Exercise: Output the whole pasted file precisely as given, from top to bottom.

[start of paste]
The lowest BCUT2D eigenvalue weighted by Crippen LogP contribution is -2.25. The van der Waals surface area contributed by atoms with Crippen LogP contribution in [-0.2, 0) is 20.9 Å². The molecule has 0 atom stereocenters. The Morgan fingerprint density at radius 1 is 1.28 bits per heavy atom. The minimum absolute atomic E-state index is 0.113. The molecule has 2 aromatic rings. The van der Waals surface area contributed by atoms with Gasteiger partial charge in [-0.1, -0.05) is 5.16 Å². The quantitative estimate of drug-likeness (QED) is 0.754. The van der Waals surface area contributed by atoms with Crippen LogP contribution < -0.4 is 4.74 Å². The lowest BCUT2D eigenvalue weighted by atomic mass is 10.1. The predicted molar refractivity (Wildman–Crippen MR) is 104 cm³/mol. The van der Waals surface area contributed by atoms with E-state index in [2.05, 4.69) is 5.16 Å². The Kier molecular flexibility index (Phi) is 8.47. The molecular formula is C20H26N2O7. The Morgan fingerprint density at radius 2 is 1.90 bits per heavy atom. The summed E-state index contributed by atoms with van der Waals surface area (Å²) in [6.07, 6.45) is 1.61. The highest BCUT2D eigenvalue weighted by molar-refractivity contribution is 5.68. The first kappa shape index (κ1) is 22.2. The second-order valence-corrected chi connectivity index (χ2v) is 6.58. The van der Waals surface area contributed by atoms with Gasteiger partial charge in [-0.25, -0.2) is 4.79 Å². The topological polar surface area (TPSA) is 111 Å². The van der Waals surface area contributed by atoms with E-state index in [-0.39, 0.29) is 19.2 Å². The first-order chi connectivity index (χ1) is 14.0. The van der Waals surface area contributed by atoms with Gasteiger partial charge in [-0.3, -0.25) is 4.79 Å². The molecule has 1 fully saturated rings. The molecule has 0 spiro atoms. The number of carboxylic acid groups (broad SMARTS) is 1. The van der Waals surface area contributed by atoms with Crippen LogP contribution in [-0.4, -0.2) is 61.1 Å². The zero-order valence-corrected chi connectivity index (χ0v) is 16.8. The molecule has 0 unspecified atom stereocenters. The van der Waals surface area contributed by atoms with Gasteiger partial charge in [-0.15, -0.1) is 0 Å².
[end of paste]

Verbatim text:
The lowest BCUT2D eigenvalue weighted by Crippen LogP contribution is -2.25. The van der Waals surface area contributed by atoms with Crippen LogP contribution in [-0.2, 0) is 20.9 Å². The molecule has 0 atom stereocenters. The Morgan fingerprint density at radius 1 is 1.28 bits per heavy atom. The minimum absolute atomic E-state index is 0.113. The molecule has 2 aromatic rings. The van der Waals surface area contributed by atoms with Gasteiger partial charge in [-0.1, -0.05) is 5.16 Å². The quantitative estimate of drug-likeness (QED) is 0.754. The van der Waals surface area contributed by atoms with Crippen LogP contribution < -0.4 is 4.74 Å². The lowest BCUT2D eigenvalue weighted by atomic mass is 10.1. The predicted molar refractivity (Wildman–Crippen MR) is 104 cm³/mol. The van der Waals surface area contributed by atoms with E-state index in [2.05, 4.69) is 5.16 Å². The Kier molecular flexibility index (Phi) is 8.47. The molecular formula is C20H26N2O7. The Morgan fingerprint density at radius 2 is 1.90 bits per heavy atom. The summed E-state index contributed by atoms with van der Waals surface area (Å²) in [6.07, 6.45) is 1.61. The highest BCUT2D eigenvalue weighted by molar-refractivity contribution is 5.68. The first kappa shape index (κ1) is 22.2. The second-order valence-corrected chi connectivity index (χ2v) is 6.58. The van der Waals surface area contributed by atoms with Gasteiger partial charge in [-0.25, -0.2) is 4.79 Å². The topological polar surface area (TPSA) is 111 Å². The van der Waals surface area contributed by atoms with E-state index in [-0.39, 0.29) is 19.2 Å². The first-order chi connectivity index (χ1) is 14.0. The van der Waals surface area contributed by atoms with Gasteiger partial charge in [-0.3, -0.25) is 4.79 Å². The molecule has 1 fully saturated rings. The molecule has 0 spiro atoms. The number of carboxylic acid groups (broad SMARTS) is 1. The van der Waals surface area contributed by atoms with Crippen LogP contribution in [-0.4, -0.2) is 61.1 Å². The zero-order valence-corrected chi connectivity index (χ0v) is 16.8. The molecule has 0 unspecified atom stereocenters. The van der Waals surface area contributed by atoms with Gasteiger partial charge in [-0.15, -0.1) is 0 Å².